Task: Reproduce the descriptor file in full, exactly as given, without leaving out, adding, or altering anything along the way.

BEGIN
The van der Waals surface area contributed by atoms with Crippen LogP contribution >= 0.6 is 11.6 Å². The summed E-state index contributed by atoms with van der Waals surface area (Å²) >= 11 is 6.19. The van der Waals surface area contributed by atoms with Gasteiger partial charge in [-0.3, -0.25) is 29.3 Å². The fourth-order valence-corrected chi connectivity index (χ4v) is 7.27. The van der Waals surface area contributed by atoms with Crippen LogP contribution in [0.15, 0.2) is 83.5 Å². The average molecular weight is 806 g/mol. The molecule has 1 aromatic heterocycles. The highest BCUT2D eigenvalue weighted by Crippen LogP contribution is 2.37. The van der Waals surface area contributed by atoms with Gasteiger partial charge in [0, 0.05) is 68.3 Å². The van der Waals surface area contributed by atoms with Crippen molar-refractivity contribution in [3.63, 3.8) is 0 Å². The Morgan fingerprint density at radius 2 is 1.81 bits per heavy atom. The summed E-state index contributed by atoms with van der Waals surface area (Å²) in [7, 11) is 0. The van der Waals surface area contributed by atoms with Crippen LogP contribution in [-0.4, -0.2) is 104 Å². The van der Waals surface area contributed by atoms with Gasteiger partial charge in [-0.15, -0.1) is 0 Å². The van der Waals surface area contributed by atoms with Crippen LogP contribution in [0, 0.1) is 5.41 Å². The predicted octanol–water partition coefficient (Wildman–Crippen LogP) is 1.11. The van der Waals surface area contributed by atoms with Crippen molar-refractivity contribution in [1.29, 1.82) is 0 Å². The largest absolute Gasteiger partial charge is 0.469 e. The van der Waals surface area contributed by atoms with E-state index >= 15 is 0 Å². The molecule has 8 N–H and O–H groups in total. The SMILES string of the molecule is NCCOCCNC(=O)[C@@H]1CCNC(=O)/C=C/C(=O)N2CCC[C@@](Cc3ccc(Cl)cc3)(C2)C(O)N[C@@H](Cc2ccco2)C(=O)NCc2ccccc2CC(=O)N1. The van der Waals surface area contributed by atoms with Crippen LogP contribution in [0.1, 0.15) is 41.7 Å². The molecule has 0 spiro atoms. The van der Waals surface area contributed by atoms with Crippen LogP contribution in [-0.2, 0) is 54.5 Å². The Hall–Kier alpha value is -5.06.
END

The van der Waals surface area contributed by atoms with Crippen LogP contribution >= 0.6 is 11.6 Å². The summed E-state index contributed by atoms with van der Waals surface area (Å²) >= 11 is 6.19. The van der Waals surface area contributed by atoms with Gasteiger partial charge in [-0.3, -0.25) is 29.3 Å². The fourth-order valence-corrected chi connectivity index (χ4v) is 7.27. The van der Waals surface area contributed by atoms with Crippen LogP contribution in [0.15, 0.2) is 83.5 Å². The average molecular weight is 806 g/mol. The molecule has 1 aromatic heterocycles. The highest BCUT2D eigenvalue weighted by Crippen LogP contribution is 2.37. The van der Waals surface area contributed by atoms with Gasteiger partial charge in [0, 0.05) is 68.3 Å². The van der Waals surface area contributed by atoms with Crippen molar-refractivity contribution in [3.63, 3.8) is 0 Å². The Morgan fingerprint density at radius 2 is 1.81 bits per heavy atom. The summed E-state index contributed by atoms with van der Waals surface area (Å²) in [7, 11) is 0. The van der Waals surface area contributed by atoms with Crippen LogP contribution in [-0.4, -0.2) is 104 Å². The van der Waals surface area contributed by atoms with Gasteiger partial charge in [-0.15, -0.1) is 0 Å². The van der Waals surface area contributed by atoms with Crippen LogP contribution in [0, 0.1) is 5.41 Å². The predicted octanol–water partition coefficient (Wildman–Crippen LogP) is 1.11. The van der Waals surface area contributed by atoms with Crippen molar-refractivity contribution in [1.29, 1.82) is 0 Å². The largest absolute Gasteiger partial charge is 0.469 e. The van der Waals surface area contributed by atoms with E-state index >= 15 is 0 Å². The molecule has 8 N–H and O–H groups in total. The SMILES string of the molecule is NCCOCCNC(=O)[C@@H]1CCNC(=O)/C=C/C(=O)N2CCC[C@@](Cc3ccc(Cl)cc3)(C2)C(O)N[C@@H](Cc2ccco2)C(=O)NCc2ccccc2CC(=O)N1. The van der Waals surface area contributed by atoms with Crippen LogP contribution in [0.1, 0.15) is 41.7 Å². The molecule has 0 spiro atoms. The van der Waals surface area contributed by atoms with Crippen LogP contribution in [-0.2, 0) is 54.5 Å². The Hall–Kier alpha value is -5.06.